Date released: November 20, 2009

Date watched: August 7, 2013

Why now? Because it just seems like a movie that I should have seen/would want to see/need to see in order to sate my own incessant need to watch everything that everyone has ever talked about. That and it comes from Lee Daniels, the director of Monster’s Ball — love! — and the upcoming release The Butler.

Why not then? Full disclosure: I was going through a really rough time — the kind of rough time where you only watch nostalgic comfort movies — when this movie came out and wasn’t hellbent on seeing anything new. When it came out on DVD, it must have flown under my radar. I’d heard really good things, but just wasn’t in a place to watch anything other than Dirty Rotten Scoundrels and The Godfather for the thousandth time.


  • A really emotional account of one young black woman’s troublesome upbringing and how she managed to make something of herself, in spite of her roots
  • Mariah Carey, looking absolutely nothing like Mariah Carey (I remember the trailer vividly).
  • A story with underlying (or maybe not so much) messages about racism, neglectful parenting and female empowerment, and what they can all do to someone’s life.
  • A sad look at how Americans let today’s youth fall through the cracks in educational institutions.
  • A pile of tissues next to me by the end of the flick.

What I actually got:

  • A heartwrenching story about Precious, an illiterate teenage girl who is pregnant for the second time at 16 years old (both times at the hand of her deadbeat father…. yeah, I know… eww). Precious is neglected by her angry mother, who feels she’s the one who was responsible for driving her father away, even though it was the father that raped Precious, and not Precious who seduced her father (duh).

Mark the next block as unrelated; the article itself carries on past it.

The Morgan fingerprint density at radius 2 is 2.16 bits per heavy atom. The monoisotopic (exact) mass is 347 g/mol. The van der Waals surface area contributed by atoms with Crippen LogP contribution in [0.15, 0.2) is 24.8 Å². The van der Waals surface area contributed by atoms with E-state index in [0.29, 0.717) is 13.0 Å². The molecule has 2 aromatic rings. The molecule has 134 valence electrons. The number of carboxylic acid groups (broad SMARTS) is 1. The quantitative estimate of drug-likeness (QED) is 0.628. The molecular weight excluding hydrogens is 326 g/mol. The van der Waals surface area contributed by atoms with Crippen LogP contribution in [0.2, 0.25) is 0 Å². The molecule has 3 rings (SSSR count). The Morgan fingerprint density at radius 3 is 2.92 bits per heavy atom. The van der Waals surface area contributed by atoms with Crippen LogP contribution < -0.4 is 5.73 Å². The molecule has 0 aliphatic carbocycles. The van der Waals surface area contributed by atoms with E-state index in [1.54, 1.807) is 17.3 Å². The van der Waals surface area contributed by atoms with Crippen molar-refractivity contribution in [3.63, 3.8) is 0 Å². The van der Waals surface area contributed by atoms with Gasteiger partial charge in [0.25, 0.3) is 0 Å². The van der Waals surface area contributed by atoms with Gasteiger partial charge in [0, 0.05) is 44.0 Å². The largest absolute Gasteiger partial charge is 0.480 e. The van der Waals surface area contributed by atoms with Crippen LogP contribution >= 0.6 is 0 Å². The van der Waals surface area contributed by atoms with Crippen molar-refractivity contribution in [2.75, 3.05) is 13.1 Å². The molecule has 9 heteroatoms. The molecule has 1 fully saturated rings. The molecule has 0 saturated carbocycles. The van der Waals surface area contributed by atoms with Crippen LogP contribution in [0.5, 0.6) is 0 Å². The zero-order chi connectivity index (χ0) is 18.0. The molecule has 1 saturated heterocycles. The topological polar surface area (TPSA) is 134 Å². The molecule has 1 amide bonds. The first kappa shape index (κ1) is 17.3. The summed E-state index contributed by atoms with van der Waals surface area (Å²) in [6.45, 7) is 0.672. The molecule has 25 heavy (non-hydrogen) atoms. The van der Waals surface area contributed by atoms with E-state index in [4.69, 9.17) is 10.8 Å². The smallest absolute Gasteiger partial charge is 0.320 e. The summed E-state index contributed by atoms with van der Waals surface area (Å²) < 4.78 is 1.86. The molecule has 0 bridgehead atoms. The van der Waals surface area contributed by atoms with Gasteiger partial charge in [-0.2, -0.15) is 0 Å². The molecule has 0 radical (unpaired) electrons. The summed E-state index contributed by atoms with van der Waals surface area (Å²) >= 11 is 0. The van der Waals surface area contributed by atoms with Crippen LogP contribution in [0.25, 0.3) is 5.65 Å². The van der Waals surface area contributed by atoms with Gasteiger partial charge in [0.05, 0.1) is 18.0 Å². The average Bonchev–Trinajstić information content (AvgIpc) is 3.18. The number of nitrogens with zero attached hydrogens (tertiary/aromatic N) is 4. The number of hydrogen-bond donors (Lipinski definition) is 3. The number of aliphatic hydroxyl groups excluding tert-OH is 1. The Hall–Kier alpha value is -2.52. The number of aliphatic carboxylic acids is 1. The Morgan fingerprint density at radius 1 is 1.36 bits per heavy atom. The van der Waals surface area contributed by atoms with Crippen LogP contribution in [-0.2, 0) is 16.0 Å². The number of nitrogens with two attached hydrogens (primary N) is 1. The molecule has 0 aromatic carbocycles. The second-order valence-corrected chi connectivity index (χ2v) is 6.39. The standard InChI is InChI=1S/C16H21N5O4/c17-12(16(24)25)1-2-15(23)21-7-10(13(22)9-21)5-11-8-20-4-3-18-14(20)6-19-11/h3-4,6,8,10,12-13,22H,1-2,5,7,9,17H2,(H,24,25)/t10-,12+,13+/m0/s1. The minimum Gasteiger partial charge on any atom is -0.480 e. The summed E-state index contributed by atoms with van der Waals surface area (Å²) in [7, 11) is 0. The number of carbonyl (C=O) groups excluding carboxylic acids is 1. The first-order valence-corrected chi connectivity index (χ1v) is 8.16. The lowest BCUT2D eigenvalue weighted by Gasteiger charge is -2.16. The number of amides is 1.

• Precious realizing her potential, in spite of her roots, her shortcomings and the terrible hand she’d been dealt in life.
  • A very powerful and compelling performance by Gabourney Sidibe, who plays Precious and so deserved her Oscar nomination!
  • My faith somewhat restored in the American education system and the comforting thought that they may actually give a damn. Yay!
  • Oh heyyyy, Paula Patton, Sherri Sheppard, Lenny Kravitz and no makeup Mariah!
  • A (small) pile of tissues next to me, right around the one hour mark.
  • Proof that it really doesn’t matter where you come from, but only where you’re going (excuse the cliché, but it really is fitting  in this case).

One night-in stand or second date potential? It was definitely a powerful story and really makes you feel for people in awful, terrible, unthinkable situations. But, cinematically, it was a little slow. I’m sure eventually I’ll watch it again if it’s on TV or something, but I think I’ve taken enough away out of the movie to be OK if I don’t watch it again soon.




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